Thursday, December 7

‘Bottom line, more spending:’ What business leaders think of the Liberal, NDP alliance

‘We need to ask ourselves whether more spending, more debt and bigger government are really what’s needed’

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Prime Minister Justin Trudeau announced that his Liberal party and the New Democrats have agreed to form a quasi-coalition that would support the current government through to the end of its mandate in 2025.

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“What this means is that during this uncertain time, the government can function with predictability and stability,” Trudeau said at a press conference on March 22. “We’re different political parties. We stand for different things. But where we have common goals, we cannot let our differences stand in the way of delivering what Canadians deserve.”

Trudeau cited the war in Ukraine and the prospect of slower economic growth in the year ahead as challenges for the current minority government, which relies on garnering support from other parties to pass legislation. The agreement is not quite a coalition since no NDP MPs will take up cabinet seats, but the New Democrats have agreed to support and help the Liberal caucus pass laws on policies for such things as dental-care and pharma-care.

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Below is a round-up of reaction from the business community, edited for brevity and flow:

Rebekah Young, director of fiscal and provincial politics, Bank of Nova Scotia:

“In the near-term, there’s modest but clear, incremental spending that will be planned, but the most important feature of what they’ve said is that they’re laying the groundwork for a larger, structural deficit beyond three years. If you look at the wording, in particular, of the pharma-care developments it doesn’t look like they plan big spending this year or next year. They look at an act in ’23 and a formulary in ’25 and that takes us to the end of this pact. But we know that’s laying the groundwork for what’s been costed as an $11-billion-a-year program. You add on universal dental care, you’re easily adding about half a percentage of GDP on to your structural deficit . So, bottom line: more spending. I would say there is one offset in that we’re also expecting revenue windfalls, but I suspect extra spending will overpower the additional windfalls that could be booked just yet.”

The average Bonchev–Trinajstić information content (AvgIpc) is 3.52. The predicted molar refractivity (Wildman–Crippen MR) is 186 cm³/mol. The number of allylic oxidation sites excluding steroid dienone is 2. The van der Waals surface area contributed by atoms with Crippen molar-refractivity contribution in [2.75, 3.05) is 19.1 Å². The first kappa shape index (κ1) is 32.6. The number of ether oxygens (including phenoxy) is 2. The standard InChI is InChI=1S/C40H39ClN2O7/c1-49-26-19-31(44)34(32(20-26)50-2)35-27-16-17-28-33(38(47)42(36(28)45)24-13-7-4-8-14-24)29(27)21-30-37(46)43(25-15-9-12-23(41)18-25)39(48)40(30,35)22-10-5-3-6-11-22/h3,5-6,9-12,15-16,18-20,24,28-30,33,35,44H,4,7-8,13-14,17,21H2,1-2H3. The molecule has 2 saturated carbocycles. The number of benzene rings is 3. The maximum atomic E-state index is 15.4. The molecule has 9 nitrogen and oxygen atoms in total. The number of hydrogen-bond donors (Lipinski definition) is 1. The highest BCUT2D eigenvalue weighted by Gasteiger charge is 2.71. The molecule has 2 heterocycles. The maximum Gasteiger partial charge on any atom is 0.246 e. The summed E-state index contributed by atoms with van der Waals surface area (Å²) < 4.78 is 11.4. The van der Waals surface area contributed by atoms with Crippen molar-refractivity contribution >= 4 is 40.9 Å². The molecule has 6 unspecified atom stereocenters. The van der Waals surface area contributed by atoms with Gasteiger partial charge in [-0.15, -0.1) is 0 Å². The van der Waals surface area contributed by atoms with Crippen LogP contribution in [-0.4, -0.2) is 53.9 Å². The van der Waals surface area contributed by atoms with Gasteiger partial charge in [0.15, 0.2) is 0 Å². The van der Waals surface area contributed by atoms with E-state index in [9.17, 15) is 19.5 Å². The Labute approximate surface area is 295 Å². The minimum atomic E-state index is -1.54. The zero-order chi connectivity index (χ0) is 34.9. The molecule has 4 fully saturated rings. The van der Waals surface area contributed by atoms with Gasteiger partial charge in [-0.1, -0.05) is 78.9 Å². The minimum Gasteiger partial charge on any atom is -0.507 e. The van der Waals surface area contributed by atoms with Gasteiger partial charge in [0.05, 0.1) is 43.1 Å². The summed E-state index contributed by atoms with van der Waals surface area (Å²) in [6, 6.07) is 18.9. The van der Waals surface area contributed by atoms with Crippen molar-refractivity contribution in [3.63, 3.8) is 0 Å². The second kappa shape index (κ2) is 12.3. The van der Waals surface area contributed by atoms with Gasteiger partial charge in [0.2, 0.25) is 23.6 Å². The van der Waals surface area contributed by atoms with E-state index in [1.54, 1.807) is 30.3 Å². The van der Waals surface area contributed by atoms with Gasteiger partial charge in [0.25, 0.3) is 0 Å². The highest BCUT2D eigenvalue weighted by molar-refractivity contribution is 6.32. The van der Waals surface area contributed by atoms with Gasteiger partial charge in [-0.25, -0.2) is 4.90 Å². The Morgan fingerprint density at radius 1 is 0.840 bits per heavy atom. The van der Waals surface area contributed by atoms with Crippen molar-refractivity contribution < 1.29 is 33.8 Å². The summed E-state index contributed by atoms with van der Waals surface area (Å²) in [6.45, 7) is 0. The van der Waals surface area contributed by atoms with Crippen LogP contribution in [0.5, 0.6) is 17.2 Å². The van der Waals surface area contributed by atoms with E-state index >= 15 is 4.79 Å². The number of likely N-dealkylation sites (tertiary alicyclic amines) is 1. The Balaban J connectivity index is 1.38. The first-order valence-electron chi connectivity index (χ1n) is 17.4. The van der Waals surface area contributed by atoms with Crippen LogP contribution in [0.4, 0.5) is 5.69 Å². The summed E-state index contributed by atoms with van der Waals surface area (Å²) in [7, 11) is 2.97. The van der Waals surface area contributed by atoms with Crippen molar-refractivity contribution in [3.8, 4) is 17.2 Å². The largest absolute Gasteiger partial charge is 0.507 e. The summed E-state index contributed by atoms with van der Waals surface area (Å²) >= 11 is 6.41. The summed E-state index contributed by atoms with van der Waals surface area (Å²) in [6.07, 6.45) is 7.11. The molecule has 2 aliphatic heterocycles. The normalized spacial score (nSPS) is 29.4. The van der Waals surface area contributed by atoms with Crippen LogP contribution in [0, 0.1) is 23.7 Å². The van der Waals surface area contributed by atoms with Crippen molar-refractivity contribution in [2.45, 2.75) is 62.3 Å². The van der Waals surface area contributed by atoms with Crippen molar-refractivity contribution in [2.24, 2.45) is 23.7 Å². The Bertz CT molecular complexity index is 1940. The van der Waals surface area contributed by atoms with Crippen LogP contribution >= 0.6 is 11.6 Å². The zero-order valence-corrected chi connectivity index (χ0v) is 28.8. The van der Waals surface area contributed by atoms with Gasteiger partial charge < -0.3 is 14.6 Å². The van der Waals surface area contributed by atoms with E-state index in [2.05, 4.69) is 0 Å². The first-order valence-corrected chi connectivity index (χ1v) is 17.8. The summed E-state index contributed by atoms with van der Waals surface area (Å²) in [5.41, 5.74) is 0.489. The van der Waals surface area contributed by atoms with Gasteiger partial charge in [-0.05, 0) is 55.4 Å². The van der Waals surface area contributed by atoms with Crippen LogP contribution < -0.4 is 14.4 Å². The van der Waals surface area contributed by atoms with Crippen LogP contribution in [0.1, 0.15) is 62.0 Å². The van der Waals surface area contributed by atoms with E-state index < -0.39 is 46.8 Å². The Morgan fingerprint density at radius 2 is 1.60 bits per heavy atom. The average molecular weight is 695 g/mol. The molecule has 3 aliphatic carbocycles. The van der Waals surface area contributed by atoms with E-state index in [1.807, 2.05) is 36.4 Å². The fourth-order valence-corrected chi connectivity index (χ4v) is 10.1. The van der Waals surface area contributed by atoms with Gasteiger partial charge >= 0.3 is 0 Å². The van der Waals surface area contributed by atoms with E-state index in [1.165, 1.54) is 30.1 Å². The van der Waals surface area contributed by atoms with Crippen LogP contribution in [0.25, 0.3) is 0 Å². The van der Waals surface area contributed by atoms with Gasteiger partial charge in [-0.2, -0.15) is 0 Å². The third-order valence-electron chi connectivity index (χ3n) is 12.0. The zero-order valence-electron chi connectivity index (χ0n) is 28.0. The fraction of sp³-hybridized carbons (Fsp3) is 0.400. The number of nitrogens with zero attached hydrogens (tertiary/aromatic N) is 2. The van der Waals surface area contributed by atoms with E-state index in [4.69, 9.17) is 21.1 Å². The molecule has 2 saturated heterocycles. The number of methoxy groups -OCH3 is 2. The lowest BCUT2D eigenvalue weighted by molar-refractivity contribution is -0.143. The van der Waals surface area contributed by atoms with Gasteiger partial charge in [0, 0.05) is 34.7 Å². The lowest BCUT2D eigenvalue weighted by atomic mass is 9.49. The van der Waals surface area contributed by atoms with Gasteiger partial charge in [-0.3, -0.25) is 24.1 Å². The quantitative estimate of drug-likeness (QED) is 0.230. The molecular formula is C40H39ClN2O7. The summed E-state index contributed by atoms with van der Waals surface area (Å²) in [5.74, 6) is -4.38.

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Perrin Beatty, president and chief executive, Canadian Chamber of Commerce:

“We need to send a message to investors that they’re welcome in Canada, which means that in the rhetoric that’s used by politicians and by their strategy on taxation, our goal shouldn’t be to create conditions that are unfriendly. We just don’t ‘t know on the basis of the announcement made today what sort of plan we’re going to be seeing and that creates greater uncertainty. And unfortunately, uncertainty is the enemy of investment. People want to know what the rules are and what the conditions are and if they’re still going to be operating.”

There’s really nothing that focuses any attention on the economy

Dan Kelly, Canadian Federation of Independent Business

Dan Kelly, president and chief executive, Canadian Federation of Independent Business:

“The implications are significant for small businesses. The last thing we need is the prospect of another election at this very moment. As the economy remains really turbulent, having political stability is not unwelcome. The other thing that gives me a little bit of solace is that the NDP has been more outwardly supportive of small business in recent years than was the case, perhaps a decade or so ago. But there’s some pretty big worries from when I look at the list of areas on which there seems to be a meeting of the minds and any concern for the economy seems to be issue No. 5,000 on this list. There’s really nothing that focuses any attention on the economy.”

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Robert Asselin, senior vice-president of policy, Business Council of Canada:

“We won’t know for sure until we see the budget, but the agreement announced this morning will potentially add billions of dollars to an already unhealthy structural deficit. At a time when inflation is squeezing Canadians’ pocketbooks and the economic outlook is fraught with uncertainty, we need to ask ourselves whether more spending, more debt and bigger government are really what’s needed. As our country emerges from the pandemic, we should be doubling down on policies to strengthen economic growth. The right path is to grow the economy to pay for new spending measures – not the other way around.”

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Armine Yalnizyan, fellow, Atkinson Foundation

“We’re in this rarefied club of about 12 countries that can borrow at the lowest costs on the planet amongst 155 countries. We can do and be whatever we want. And what we should be doing is exactly what this government just talked about, which is saving money through bulk purchasing of drugs we all consume. Why pay retail, right? Starting off with providing free dental care, both preventative and primary care for kids, that’s going to pay dividends for the rest of their lives and the rest of the foreseeable future for public coffers.”

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